It helped her become the singular performer she was on stage, screen and vinyl, and made her personal life an uncompromising one. Married three times, she also conducted relationships with Serge Gainsbourg, Sacha Distel, Quincy Jones, Darryl F. Zanuck, Albert Camus, the grand prix driver Jean-Pierre Wimille and perhaps most famously Miles Davis, refusing to bend to the will of any of them.
The relationship with Davis, which began in 1949, was arguably the most intense of her life. “I caught a glimpse of Miles, in profile,” she recalled of their first meeting. “A real Giacometti, with a face of great beauty.”
“It was like magic,” wrote Davis in his autobiography, “almost like I had been hypnotised, was in some kind of trance.” Gréco was prepared to move to the US and marry the musician but Davis talked her out of it on the grounds that marrying a black man in America at the height of racial segregation would devastate her career.
In any case, post-war Paris without Juliette Gréco would have been unthinkable. From 1946 she was an established stage actress but it was as the face of Le Tabou, a jazz club on the Left Bank inhabited by the city’s cultural behemoths, that she became established as a trailblazing bohemian particularly adored by photographers.
“I was bizarre, different,” she said. “I think I was a bit shocking. I was all black and white. I had this pale face and big black eyes, very long straight black hair with a fringe. No one wore their hair like that in those days. I was dressed in black. I wore men’s clothes because the boys in the pension would hand me down their old clothes. I had to roll up the trousers and it became a fashion. Women began to wear men’s shirts and jackets and rolled-up trousers. That’s how it started.”
She thrived among the artists and intellectuals who gathered at Le Tabou, who included Jean-Paul Sartre, Simone de Beauvoir, Pablo Picasso and Camus. For Jean Cocteau, “Juliette Gréco reigned there by her sheer presence”, and by 1949 she was performing songs written for her by Sartre.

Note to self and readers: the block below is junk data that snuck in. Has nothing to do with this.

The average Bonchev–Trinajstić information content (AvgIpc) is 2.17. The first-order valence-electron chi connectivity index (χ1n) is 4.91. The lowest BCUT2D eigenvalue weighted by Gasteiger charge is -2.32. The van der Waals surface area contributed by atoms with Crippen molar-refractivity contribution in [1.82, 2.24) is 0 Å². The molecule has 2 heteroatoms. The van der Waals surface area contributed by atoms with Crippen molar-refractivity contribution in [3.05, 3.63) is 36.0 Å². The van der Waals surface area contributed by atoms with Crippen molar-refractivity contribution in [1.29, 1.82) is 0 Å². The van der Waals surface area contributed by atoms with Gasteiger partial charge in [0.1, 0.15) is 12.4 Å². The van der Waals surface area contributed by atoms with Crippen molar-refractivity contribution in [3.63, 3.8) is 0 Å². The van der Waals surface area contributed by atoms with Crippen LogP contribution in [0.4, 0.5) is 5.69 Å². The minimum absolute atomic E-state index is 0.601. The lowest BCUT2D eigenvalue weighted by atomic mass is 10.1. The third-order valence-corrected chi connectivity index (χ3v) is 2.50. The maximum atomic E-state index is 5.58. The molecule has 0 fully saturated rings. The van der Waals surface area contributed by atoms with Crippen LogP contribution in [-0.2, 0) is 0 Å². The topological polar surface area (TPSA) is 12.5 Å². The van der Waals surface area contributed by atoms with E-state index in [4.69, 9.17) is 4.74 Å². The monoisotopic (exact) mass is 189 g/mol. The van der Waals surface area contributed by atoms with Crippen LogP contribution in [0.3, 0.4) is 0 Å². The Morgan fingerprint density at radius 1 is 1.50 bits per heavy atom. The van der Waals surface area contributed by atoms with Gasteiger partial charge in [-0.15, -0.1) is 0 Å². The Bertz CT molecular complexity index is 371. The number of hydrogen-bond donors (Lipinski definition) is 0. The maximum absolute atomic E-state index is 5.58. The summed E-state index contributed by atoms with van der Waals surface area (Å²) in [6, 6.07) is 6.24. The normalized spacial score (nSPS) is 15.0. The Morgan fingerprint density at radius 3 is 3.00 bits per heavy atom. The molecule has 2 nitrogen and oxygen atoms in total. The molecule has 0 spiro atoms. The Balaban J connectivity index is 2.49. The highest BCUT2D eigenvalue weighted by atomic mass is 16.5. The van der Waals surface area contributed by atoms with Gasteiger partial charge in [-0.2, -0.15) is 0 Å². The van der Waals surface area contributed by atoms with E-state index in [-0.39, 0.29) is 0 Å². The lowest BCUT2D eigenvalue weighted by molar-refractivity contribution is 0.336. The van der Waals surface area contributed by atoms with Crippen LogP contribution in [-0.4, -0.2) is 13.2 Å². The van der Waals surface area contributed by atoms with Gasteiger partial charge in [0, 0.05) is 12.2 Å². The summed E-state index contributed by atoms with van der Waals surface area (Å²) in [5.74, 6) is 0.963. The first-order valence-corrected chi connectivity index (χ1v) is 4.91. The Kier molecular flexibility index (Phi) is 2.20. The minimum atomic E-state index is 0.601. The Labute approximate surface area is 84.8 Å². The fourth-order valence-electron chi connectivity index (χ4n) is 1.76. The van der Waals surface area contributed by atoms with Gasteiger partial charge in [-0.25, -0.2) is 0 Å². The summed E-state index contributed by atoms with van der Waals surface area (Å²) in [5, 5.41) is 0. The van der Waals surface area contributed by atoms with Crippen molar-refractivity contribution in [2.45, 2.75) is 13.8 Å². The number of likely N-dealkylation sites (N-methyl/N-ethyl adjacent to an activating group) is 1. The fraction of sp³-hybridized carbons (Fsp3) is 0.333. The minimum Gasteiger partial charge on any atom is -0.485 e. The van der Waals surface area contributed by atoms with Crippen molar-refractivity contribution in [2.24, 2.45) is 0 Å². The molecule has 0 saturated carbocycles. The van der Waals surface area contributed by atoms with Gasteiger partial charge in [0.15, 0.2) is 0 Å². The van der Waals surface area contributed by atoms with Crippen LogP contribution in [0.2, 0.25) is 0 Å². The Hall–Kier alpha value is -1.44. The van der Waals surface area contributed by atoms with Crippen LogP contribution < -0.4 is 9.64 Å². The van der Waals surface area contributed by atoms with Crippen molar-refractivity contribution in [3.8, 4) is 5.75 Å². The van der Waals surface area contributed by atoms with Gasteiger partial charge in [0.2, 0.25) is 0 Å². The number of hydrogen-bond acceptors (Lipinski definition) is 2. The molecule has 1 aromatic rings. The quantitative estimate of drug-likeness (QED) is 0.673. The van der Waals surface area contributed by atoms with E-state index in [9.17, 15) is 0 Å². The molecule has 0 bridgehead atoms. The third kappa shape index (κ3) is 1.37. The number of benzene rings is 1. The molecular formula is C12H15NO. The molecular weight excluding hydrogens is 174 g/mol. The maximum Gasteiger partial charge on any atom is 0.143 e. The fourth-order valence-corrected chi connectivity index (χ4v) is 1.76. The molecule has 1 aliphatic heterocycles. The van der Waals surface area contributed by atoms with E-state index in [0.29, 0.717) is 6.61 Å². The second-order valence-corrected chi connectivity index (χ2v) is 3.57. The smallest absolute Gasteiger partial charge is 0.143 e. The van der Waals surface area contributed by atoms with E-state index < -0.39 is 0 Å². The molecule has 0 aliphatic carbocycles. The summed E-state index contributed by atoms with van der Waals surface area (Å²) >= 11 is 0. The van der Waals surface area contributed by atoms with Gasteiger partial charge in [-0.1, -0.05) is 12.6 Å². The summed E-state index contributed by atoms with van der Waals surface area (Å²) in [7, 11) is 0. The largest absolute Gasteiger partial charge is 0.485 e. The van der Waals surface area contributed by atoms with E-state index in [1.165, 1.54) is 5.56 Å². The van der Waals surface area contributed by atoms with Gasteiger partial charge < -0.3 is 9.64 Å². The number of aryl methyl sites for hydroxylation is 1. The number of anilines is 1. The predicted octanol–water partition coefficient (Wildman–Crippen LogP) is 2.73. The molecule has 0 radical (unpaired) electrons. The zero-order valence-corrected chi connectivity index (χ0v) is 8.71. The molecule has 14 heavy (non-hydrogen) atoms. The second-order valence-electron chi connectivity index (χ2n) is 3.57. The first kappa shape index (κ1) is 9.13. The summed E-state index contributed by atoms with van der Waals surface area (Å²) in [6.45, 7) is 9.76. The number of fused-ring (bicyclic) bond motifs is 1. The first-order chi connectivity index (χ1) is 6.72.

“Gréco has a million poems in her voice,” he said “It is like a warm light that revives the embers burning inside of us all.”
It was an extraordinary time, where one only had to walk into a coffee bar or a bistro on the Left Bank and see some of the most colossal cultural figures of the European 20th century. Gréco outlived them all. Everything was done on her terms. She was roundly criticised in 1981 for agreeing to give a gala concert in Santiago in front of Augusto Pinochet and his ruling junta to be screened live on Chilean television. She walked onto the stage and commenced an entire set comprising songs banned by the regime. “I came on stage to a tumultuous reception and went off to dead silence,” she recalled. “That silence was one of the greatest triumphs of my career.”
The roots of that triumphant silence lay in her wartime experiences, those hours on the kerb opposite the Lutetia and most notably her interrogation by a Gestapo officer following her arrest.
“I will never forgive that man,” she wrote in her memoirs. “I know that I myself will fight until the last day of my life, against oppression, against intellectual terrorism, indifference and the denial of the only treasure that is worth preserving at all costs: the right to live as we choose, to think, to laugh, to give, to change, to love without fear whatever and whoever we love.”